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Trolling for Truth on Social Media | Scientific American

By Joan Donovan
October 12, 2020

During the 1999 World Trade Organization (WTO) meeting in Seattle, tens of thousands of protesters took to the streets with banners and puppets to push back against economic globalization. They were met with a violent militarized suppression. At the same time, a small group of artist-activists called the Yes Men created a parody Web site pretending to be the WTO. Cloaked in its official logos and design, they made critical claims about the organization. This hoax was so successful it landed the Yes Men speaking engagements as the WTO at several conferences around the world. As the absurdity grew, viewers began to question what they saw—which was the point.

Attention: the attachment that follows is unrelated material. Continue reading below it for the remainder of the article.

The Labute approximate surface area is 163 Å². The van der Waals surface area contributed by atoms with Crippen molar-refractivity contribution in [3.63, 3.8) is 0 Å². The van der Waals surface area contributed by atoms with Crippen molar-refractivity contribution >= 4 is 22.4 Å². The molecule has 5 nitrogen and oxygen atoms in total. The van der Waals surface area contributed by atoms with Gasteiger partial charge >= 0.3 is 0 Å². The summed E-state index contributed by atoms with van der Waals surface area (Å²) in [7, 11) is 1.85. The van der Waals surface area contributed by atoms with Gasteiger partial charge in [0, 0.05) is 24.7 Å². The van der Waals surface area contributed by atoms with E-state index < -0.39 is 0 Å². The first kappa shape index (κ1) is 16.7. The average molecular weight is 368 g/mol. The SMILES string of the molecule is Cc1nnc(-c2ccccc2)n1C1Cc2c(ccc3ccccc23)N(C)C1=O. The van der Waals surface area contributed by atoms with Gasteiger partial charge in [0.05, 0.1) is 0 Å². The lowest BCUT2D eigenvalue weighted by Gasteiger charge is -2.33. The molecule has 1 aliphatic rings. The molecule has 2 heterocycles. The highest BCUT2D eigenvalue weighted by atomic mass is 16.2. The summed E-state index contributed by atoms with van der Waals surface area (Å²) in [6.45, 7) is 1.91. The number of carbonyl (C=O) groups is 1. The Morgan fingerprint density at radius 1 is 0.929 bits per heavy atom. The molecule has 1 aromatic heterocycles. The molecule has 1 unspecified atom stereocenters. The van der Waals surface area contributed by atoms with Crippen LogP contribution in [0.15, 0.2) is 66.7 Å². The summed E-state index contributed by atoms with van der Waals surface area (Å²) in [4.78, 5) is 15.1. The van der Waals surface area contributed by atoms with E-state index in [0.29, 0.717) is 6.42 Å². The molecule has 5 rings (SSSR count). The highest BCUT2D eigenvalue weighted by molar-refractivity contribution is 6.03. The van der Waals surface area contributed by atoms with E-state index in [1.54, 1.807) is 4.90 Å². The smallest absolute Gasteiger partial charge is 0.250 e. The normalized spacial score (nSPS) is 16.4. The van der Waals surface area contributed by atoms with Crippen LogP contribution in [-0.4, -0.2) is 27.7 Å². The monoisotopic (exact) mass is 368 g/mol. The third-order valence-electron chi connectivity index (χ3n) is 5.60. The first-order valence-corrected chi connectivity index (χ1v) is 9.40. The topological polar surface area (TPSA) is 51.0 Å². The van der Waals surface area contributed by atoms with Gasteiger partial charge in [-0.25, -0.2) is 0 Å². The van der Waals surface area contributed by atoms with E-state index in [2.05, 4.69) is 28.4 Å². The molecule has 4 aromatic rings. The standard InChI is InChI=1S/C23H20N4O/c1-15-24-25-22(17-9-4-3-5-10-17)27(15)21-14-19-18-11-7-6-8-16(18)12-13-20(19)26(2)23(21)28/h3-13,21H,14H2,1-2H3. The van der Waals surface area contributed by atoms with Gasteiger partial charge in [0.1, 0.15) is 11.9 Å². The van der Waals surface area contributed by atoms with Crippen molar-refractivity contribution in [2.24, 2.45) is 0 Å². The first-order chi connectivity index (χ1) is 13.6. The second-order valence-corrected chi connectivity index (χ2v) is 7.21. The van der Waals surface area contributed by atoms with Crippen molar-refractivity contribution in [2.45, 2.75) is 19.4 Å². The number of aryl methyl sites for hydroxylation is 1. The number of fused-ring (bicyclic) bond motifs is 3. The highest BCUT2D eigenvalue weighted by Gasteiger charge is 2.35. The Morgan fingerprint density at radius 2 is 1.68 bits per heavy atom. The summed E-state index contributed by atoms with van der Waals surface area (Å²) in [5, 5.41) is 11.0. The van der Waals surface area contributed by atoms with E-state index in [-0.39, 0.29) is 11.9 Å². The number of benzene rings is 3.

Realizing that they could pull off similar pranks using mimicry of official Web sites, the Yes Men made a career out of punching up, posing as the National Rifle Association, the New York Times and Shell, among many others. In an eerie foreshadowing of today’s disinformation campaigns, these activists poked fun at George W. Bush’s gaffes as a presidential candidate at GWBush.com.

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Source: Trolling for Truth on Social Media – Scientific American

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